Purpose. Platelet activating factor is a lipid which has been strongly implicated in anterior uveitis. In order to investigate further the role of platelet activating factor in intraocular inflammation, we have characterized the histological changes associated with the intravitreal injection of platelet activating factor, PAF analogs, or lyso-PAF in laboratory rabbits and rats. Methods. Initial studies utilized a PAF analog (rac 1-O-octadecyl 2-O-ethyl glycero phosphoryl choline or ethoxy PAF), because this compound is relatively resistant to degradation by hydrolase, the major degradative enzyme for PAF. Doses ranging from 1 ug to 5 mg and time points from 6 hours to 7 days after injection were studied. Results. In either rats or rabbits, 100 ug of ethoxy PAF consistently induced a marked uveitis with the predominance of inflammation focused in the retina and choroid. Retinitis was also induced in rabbits by either 1 mg PAF injected intravitreally or a similar dose of the PAF precursor/metabolite, lyse PAF. Retinal inflammation was not induced by an inactive lipid, 1,1-O,O-dihexadecyl-rac-glycero-3-phosphocholine, although this compound resulted in mild vitreous inflammation. The histologicalal changes induced by PAF could be readily distinguished from the predominantly anterior inflammation induced by intravitreal injections of substances such an interleukin-1 or endotoxin. Conclusions. Recent studies indicating that PAF antagonists inhibit a variety of retinal toxicities and our own observations suggest that PAF could be a major mediator of retinal inflammation.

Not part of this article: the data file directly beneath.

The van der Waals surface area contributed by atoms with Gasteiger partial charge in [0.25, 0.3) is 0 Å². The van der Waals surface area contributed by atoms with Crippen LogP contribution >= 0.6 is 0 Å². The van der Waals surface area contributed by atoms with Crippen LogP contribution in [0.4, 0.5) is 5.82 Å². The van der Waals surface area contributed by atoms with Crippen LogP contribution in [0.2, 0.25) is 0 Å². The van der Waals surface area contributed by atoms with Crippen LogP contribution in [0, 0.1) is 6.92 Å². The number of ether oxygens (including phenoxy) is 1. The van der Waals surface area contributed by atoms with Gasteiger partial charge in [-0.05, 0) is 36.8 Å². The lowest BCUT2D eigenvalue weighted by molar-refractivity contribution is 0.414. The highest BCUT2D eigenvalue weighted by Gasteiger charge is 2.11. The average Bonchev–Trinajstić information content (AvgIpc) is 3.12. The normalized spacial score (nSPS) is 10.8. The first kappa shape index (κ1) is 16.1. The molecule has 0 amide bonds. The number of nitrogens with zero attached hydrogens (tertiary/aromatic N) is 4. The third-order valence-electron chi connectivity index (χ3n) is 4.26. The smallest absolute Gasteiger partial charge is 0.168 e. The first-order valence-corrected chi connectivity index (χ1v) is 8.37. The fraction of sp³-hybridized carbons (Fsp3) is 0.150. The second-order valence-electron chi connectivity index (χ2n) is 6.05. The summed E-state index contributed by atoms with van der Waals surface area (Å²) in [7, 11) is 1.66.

- Platelet activating factor (PAF)
ASJC Scopus subject areas
- Sensory Systems
- Cellular and Molecular Neuroscience